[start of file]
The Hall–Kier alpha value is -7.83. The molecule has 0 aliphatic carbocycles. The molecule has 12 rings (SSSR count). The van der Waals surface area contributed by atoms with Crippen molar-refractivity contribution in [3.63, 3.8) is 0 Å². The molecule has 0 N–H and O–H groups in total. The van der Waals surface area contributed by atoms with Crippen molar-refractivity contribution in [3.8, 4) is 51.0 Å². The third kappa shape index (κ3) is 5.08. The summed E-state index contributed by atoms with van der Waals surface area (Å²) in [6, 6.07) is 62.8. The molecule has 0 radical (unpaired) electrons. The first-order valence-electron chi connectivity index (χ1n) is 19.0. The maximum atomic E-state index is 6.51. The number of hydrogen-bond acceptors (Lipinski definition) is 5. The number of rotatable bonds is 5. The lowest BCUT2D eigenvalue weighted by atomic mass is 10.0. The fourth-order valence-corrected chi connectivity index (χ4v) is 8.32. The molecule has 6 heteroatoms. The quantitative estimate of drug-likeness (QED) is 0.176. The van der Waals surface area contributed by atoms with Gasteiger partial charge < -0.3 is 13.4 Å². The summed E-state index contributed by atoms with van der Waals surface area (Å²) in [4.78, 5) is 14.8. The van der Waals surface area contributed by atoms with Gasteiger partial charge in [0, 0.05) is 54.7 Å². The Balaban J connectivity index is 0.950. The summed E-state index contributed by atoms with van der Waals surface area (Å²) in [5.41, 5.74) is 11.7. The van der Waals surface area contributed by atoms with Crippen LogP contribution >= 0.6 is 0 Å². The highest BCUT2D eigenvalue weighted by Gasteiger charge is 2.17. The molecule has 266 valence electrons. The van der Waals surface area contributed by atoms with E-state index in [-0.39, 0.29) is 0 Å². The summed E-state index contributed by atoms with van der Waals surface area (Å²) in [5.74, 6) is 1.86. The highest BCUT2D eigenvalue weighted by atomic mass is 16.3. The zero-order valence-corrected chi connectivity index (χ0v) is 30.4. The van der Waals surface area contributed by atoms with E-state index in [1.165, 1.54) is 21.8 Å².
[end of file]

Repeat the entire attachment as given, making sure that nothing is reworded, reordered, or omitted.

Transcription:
The Hall–Kier alpha value is -7.83. The molecule has 0 aliphatic carbocycles. The molecule has 12 rings (SSSR count). The van der Waals surface area contributed by atoms with Crippen molar-refractivity contribution in [3.63, 3.8) is 0 Å². The molecule has 0 N–H and O–H groups in total. The van der Waals surface area contributed by atoms with Crippen molar-refractivity contribution in [3.8, 4) is 51.0 Å². The third kappa shape index (κ3) is 5.08. The summed E-state index contributed by atoms with van der Waals surface area (Å²) in [6, 6.07) is 62.8. The molecule has 0 radical (unpaired) electrons. The first-order valence-electron chi connectivity index (χ1n) is 19.0. The maximum atomic E-state index is 6.51. The number of hydrogen-bond acceptors (Lipinski definition) is 5. The number of rotatable bonds is 5. The lowest BCUT2D eigenvalue weighted by atomic mass is 10.0. The fourth-order valence-corrected chi connectivity index (χ4v) is 8.32. The molecule has 6 heteroatoms. The quantitative estimate of drug-likeness (QED) is 0.176. The van der Waals surface area contributed by atoms with Gasteiger partial charge < -0.3 is 13.4 Å². The summed E-state index contributed by atoms with van der Waals surface area (Å²) in [4.78, 5) is 14.8. The van der Waals surface area contributed by atoms with Gasteiger partial charge in [0, 0.05) is 54.7 Å². The Balaban J connectivity index is 0.950. The summed E-state index contributed by atoms with van der Waals surface area (Å²) in [5.41, 5.74) is 11.7. The van der Waals surface area contributed by atoms with Crippen LogP contribution >= 0.6 is 0 Å². The highest BCUT2D eigenvalue weighted by Gasteiger charge is 2.17. The molecule has 266 valence electrons. The van der Waals surface area contributed by atoms with E-state index in [-0.39, 0.29) is 0 Å². The summed E-state index contributed by atoms with van der Waals surface area (Å²) in [5.74, 6) is 1.86. The highest BCUT2D eigenvalue weighted by atomic mass is 16.3. The zero-order valence-corrected chi connectivity index (χ0v) is 30.4. The van der Waals surface area contributed by atoms with E-state index in [1.165, 1.54) is 21.8 Å².